After an unexpected rebound in February, analysts expected US Manufacturing and Services PMIs to fade back modestly (even as US macro data has recently improved relative to dismal expectations), but instead both Services and Manufacturing surged higher in preliminary March data.
US Manufacturing PMI rose to 58.5, from 57.3, better than the 56.6 expected – 6 month high
US Services PMI rose to 58.9, from 56.5, better than the 56.0 expected – 8 month high
The headline Flash US PMI Composite Output Index registered 58.5 in March, up from 55.9 in February, to indicate the fastest rise in private sector output since July 2021. The sharp expansion in activity was broad- based and signalled a further recovery from January’s Omicron-induced slowdown.
“The pace of US economic growth occeleroted sharply in March os COVID-19 containment measures were relaxed to the lowest since the pandemic began, offsetting o drag from growing concerns about the Ukraine war. Output across both manufacturing and services rose at a rate not seen since last June with inflows of new business surging at a rate not witnessed since the strong rebound of the economy seen in the second quarter of last year.
“Services led the upturn as the hospitality sector in particular benefitted from loosened pandemic restrictions, though manufacturing output growth also accelerated, buoyed by rising demand and fewer supply constraints. Supply bottlenecks fell to the lowest for 74 months.
“Capacity continues to be stretched, however, with March seeing an unprecedented build-up of uncompleted orders as firms struggle to meet demand. Hence job creation picked up again to the highest for nearly a year as firms sought to expand to meet rising sales, both at home and abroad. Not only did domestic demand improve, but new export orders also rose at a rate not seen since last May.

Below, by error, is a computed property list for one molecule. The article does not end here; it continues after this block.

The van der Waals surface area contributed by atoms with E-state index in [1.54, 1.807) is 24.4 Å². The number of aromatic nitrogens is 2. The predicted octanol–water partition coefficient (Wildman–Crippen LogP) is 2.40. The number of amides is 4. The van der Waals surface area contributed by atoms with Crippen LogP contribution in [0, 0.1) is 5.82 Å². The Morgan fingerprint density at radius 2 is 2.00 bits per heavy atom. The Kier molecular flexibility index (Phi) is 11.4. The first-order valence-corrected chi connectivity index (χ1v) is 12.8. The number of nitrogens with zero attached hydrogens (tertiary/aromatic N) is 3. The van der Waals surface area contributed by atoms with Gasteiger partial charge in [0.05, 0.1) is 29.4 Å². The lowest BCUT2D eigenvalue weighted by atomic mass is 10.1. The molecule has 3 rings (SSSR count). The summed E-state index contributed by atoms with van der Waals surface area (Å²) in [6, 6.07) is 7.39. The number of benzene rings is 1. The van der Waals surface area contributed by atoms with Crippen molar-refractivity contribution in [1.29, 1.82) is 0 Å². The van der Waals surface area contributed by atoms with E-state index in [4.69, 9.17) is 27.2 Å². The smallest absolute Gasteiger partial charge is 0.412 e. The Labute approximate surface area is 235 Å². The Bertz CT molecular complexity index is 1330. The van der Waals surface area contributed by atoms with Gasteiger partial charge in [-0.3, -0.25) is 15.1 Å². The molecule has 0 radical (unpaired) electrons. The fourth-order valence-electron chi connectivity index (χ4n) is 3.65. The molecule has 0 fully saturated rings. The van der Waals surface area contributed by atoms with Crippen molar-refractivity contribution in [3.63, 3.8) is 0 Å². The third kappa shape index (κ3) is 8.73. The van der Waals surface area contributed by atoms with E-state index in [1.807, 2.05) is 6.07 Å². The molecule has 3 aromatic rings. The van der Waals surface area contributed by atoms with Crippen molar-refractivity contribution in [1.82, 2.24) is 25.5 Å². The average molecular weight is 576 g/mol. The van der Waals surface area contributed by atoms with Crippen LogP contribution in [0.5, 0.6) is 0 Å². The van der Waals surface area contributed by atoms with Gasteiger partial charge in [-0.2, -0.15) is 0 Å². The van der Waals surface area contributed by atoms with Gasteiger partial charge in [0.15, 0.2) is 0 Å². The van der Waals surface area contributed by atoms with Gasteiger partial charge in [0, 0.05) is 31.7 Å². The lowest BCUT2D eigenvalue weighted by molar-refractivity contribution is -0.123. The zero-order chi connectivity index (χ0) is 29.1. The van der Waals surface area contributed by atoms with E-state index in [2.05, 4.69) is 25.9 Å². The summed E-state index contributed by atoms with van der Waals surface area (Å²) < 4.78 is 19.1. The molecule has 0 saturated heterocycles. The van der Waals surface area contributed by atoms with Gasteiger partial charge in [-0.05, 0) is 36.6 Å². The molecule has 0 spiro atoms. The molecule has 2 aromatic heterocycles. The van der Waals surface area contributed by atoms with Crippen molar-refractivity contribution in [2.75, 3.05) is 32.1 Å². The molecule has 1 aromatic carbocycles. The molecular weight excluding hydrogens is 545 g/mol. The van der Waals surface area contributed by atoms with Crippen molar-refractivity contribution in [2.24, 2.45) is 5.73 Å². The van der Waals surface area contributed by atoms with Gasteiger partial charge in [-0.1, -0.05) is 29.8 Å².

“With demand running ahead of supply, selling price inflation for goods and service remained elevated in March, though cooled slightly from February. However, a further upward lurch in costs, which were pushed ever higher by rising energy and other commodity prices, means inflation does not yet appear to have peaked.
“In terms of the outlook, business confidence slipped to the lowest since last October but remained encouragingly resilient, as rising geopolitical concerns over Russia’s invasion of Ukraine, higher living costs and Fed policy tightening were largely allayed by hopes of the economy gaining strength as the drag from the pandemic continues to recede.”
Meanwhile, price pressures remained a significant theme in March, as costs increased at one of the fastest rates on record. Firms stated that further hikes in raw material, fuel and energy costs drove inflation, but also highlighted that the war in Ukraine and China’s lockdowns were exacerbating supply chain strain.